Wolf People supported by Diagonal at The Garage, Highbury.Tuesday 17th of January
The prog-rock spectrum is long and extreme. At one end sits the jazz-inflected strand, often harsh and atonal and as inviting as a concrete housing block in Soviet-era Poland. At the other rests the warm, psych-folk style, best suited for free festivals on The Isle Of Wight and doing mushrooms in Middle Earth.
Diagonal are squarely at the first end, coming on like Red-era King Crimson covering Derek Smalls’ 'Jazz Odyssey', fronted by a shaved-headed saxophonist who looks like he’s wandered in from an Oasis gig. Everything is played in complex time signatures, and the set moves between slow fast loud quiet passages with impressive technical finesse. It’s striking and cacophonous and perfect for stroking your wizard’s beard to, but very hard to love. They could also do with wearing more capes.
Wolf People meanwhile exist at that other fuzzy end of prog, and they are the GREATEST BAND IN ENGLAND TODAY*. Beneath their unassuming Open University looks, these four have the hearts of Dionysian behemoths and they let rip like the superstars they would be if we all took acid with our tea. ‘Silbury Sands’, the opening track from recent album Steeple, is dispatched only two songs into the gig, but it shows off everything that is immense about the band; this is a quintessentially English noise, half pastoral beauty and half rabble-rousing stomp, drawing a line from Fairport Convention through to Traffic and on up to Led Zeppelin and even Black Sabbath. Front man Jack Sharp’s vocals, sometimes fragile on disc, ring out live with unexpected clarity and strength, and if you removed the tight CS&N harmonies or took away the amps, you’d still be left with song writing that would make Martin Carthy or Roy Harper proud.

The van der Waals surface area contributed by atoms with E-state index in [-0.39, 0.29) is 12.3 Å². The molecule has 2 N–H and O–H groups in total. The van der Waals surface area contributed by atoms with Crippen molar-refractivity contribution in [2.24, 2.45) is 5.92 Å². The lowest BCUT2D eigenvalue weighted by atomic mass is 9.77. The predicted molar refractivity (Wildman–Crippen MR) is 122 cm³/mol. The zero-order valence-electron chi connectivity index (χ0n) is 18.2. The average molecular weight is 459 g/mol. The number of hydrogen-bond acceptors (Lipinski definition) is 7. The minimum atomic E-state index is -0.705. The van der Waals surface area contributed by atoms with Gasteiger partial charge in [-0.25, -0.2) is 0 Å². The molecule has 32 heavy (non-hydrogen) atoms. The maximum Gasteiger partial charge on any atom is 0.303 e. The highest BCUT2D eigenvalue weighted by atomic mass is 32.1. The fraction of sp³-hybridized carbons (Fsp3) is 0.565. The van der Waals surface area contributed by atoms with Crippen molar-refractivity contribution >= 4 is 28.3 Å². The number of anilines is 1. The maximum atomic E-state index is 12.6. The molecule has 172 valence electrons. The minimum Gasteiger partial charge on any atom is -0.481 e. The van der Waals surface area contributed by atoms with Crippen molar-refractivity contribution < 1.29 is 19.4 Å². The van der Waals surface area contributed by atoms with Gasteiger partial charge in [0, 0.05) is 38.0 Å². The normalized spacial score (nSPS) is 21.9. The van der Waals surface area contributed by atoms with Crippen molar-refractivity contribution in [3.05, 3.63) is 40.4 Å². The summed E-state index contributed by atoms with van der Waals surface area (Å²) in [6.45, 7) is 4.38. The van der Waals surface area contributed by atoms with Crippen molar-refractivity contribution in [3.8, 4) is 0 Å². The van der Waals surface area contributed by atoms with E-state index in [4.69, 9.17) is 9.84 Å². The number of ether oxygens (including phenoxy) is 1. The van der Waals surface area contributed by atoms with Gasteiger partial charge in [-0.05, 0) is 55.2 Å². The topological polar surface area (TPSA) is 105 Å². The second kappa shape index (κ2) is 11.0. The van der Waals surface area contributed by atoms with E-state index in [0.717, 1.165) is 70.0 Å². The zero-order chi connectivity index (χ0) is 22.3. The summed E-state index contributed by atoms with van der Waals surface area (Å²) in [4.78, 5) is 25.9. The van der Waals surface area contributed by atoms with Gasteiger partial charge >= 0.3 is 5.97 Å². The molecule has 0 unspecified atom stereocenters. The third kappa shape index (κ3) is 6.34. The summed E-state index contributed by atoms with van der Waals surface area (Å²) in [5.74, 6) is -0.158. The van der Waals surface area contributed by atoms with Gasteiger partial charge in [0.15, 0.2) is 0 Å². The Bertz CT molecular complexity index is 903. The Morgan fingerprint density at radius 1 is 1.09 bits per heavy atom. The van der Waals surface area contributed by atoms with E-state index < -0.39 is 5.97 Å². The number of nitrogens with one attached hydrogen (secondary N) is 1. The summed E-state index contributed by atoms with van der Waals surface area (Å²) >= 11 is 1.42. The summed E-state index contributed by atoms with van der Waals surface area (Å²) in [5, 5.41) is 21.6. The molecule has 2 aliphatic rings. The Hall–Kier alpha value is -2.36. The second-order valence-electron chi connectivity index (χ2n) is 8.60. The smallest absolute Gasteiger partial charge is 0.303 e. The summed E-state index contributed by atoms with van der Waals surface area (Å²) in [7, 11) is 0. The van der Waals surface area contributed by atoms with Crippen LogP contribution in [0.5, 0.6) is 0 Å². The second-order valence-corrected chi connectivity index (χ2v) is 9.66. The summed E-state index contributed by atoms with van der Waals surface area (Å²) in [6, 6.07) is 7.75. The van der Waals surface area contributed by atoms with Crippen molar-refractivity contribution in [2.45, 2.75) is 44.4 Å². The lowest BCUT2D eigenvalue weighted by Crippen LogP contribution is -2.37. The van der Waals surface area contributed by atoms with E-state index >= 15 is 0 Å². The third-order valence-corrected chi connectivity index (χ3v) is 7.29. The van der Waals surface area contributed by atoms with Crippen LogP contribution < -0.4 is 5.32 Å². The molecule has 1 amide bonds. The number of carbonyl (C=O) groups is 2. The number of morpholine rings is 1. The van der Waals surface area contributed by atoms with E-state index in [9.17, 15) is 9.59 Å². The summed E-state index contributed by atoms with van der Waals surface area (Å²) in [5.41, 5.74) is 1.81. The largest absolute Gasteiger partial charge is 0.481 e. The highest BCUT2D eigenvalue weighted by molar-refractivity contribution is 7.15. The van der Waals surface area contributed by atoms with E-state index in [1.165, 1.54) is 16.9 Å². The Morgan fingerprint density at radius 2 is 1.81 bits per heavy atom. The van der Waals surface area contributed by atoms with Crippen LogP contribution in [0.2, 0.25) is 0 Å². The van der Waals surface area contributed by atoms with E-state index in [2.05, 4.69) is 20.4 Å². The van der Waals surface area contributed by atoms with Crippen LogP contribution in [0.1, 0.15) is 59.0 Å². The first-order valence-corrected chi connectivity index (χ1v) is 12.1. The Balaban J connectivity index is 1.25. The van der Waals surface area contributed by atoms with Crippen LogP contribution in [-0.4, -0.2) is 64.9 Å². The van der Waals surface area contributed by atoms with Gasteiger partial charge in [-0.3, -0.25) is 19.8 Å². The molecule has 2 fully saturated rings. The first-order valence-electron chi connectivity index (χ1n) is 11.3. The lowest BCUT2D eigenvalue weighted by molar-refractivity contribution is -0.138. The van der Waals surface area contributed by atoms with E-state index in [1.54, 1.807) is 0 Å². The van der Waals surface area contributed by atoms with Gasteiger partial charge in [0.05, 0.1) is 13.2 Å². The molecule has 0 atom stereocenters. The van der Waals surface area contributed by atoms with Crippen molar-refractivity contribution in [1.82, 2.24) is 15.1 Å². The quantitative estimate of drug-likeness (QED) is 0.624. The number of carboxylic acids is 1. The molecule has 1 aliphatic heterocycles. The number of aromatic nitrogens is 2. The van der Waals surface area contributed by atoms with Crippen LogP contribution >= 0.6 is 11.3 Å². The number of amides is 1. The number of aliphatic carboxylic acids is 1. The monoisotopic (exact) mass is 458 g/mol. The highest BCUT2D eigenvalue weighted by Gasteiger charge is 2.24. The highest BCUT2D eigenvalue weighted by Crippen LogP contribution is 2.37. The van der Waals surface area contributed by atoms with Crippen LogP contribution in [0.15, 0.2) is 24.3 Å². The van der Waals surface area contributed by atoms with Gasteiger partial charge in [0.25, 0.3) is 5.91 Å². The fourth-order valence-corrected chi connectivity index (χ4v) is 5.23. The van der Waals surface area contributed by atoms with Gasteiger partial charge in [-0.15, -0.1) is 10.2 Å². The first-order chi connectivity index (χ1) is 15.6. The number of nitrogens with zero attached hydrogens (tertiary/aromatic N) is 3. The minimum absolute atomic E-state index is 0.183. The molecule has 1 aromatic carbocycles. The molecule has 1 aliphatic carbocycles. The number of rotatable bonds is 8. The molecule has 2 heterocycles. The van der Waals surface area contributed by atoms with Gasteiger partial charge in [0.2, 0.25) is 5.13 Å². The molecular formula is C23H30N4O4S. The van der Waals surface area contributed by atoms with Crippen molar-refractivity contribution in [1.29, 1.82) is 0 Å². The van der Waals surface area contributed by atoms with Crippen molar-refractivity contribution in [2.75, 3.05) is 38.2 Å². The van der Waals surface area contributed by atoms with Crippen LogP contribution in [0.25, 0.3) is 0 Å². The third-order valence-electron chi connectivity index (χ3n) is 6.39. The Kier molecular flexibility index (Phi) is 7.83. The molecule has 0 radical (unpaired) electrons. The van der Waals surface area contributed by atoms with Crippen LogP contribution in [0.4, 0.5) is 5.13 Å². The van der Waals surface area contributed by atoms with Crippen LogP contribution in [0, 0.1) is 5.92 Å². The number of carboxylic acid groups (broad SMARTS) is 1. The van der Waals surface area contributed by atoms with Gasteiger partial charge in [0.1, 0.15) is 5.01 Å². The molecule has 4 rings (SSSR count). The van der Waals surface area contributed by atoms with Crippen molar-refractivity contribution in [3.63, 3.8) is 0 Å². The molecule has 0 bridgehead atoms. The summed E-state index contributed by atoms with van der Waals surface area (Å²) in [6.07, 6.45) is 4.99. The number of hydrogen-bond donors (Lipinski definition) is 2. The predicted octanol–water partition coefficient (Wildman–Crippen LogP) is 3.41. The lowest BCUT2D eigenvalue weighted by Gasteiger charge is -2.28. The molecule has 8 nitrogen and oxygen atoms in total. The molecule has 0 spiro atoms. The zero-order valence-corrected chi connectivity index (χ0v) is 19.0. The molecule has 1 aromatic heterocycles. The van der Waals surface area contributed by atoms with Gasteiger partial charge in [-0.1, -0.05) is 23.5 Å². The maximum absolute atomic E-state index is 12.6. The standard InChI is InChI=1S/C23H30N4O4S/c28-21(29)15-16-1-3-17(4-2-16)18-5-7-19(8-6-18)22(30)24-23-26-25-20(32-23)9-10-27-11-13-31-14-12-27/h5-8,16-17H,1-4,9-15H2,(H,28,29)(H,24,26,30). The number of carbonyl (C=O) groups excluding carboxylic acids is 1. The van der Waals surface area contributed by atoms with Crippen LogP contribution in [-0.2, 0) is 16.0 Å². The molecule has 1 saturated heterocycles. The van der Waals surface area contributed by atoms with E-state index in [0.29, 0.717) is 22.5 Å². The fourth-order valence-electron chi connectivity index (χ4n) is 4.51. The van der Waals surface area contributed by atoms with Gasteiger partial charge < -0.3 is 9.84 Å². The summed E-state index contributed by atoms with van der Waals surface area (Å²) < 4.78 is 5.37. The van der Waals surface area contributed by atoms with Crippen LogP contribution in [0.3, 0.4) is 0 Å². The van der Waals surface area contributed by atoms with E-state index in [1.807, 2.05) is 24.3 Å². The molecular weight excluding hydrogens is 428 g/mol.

Which isn’t to say that this is simply bucolic pastiche. Wolf People are former hip-hop kids who have swapped their decks and linoleum for guitars and madrigals, and they still know how to bring the noise - especially when they introduce their mad afro-ed flautist for the encore. Under his freaky guidance, single ‘Tiny Circles’ comes off like Focus with the funk or Jethro Tull with B-Boy attitude.
This is not music for a miserable January night on the Holloway Road; Wolf People deserve to be seen in a clearing in The Forest Of Arden, or at the very least watched in split-screen Panavision with a quadraphonic soundtrack. It may be freezing outside, but when Wolf People play, it’s the summer of Pan in our souls. With added breakbeats for luck.
* who sound like they should be headlining the second night of Glastonbury circa 1971.